Banks have to offer some kind of mobile banking service these days to compete. But deciding what to offer, what to spend, and what will provide the biggest bang for the buck are difficult questions for the board. Bank Director magazine got on the phone with Sutherland Global Services’ Niket Patankar to discuss how the board can develop a mobile strategy, what banks are offering, and what revenue opportunities are available. The company provides customer care, IT, and back and front office services, including mortgage banking servicing and processing.
What are the most popular mobile services that banks provide?
Banks are still in the early stages of mobile banking. The most popular are balance information, interaccount transfers, transaction history and basic customer self-service. Some banks offer advanced transaction services. Some allow a customer to search for a bank location by branch or ATM, while some offer bill pay. With respect to innovation, some banks are offering mobile wallet (the ability to carry cash around on your mobile device, load your debit and credit card information, and use the phone to make payments) and person-to-person payments (pay other people instead of companies). Banks also have the ability to offer contextual offerings through a mobile device for more revenue opportunities. A simple example is a person on a biweekly payroll. This person goes to a store to buy something on a Saturday, and it costs $200 but he has a $100 balance. But the bank knows the payroll is coming and therefore, the bank can offer a short-term, two-day advance for a fee of $3 right there. People will pay for that convenience.
Should you charge customers to access their accounts via mobile?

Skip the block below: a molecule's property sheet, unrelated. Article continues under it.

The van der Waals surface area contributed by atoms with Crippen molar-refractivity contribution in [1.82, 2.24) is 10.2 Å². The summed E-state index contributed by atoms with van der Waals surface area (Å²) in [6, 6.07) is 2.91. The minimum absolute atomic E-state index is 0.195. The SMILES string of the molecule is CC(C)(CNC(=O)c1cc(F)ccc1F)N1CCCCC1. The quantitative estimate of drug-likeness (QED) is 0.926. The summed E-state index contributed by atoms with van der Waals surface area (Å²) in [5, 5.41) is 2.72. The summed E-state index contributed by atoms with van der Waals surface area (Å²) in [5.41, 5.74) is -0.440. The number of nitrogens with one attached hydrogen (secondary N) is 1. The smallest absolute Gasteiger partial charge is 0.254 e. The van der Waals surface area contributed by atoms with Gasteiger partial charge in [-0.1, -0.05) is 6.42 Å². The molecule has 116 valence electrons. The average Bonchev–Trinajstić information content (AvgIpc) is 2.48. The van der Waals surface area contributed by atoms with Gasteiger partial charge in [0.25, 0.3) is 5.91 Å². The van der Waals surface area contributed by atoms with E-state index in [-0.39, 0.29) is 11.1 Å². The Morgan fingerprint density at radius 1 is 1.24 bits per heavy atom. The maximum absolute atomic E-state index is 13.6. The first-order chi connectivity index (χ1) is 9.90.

No. You will lose your customers that way. A personal financial management tool might be something customers are willing to pay for, such as a simple note telling them, ‘you spent $200 in groceries, your average spending has been $150 on groceries,’ which helps that customer make a financial decision. You can always offer more functionality within the mobile app that is transaction-oriented, for which customers will pay (the equivalent of in-app purchases), just like people pay the convenience fee for withdrawing from other banks’ ATMs.
What factors should a bank consider when deciding on a mobile strategy?
Where is your bank headed? Who are your customers? How is your customer demographic changing? What services and functionality should your bank offer, what are the costs and expected benefits, tangible and intangible, and what is your bank’s ability to analyze usage? You can offer this great service, but if nobody is using it, you need to know that. You need to look at the different kinds of costs. What is the cost of implementing it and maintaining it and marketing it to let customers know about it? It’s a simple cost-benefit analysis that should be presented to the board. It needs to be based on analytics. Your mobile strategy cannot be based on your gut feeling. In terms of benefit analysis, what has moved the needle in terms of similar services at other banks? If that’s not available, your conclusion needs to be based on detailed analysis of your customer base.
How does rolling out a mobile strategy impact the branch network?
There are still some customers who like to walk to a branch, but that number is declining as we speak. Mostly, they are going to a branch if they have exhausted other options, if they have an issue or a complex problem that has not been resolved through self-service options, or if they are seeking advice. If you are staffing your branch with the normal skill set of a teller, you will not be able to offer that. Branch traffic is declining. It has been coming down over the last seven or eight years. The number of visits from the average customer per year is coming down from 12 to 2. Branch traffic reduction is not necessarily a bad thing. It’s an opportunity to engage with the customer at a level that is unique. You need the best customer relationship managers there who can sell innovative products at the branches.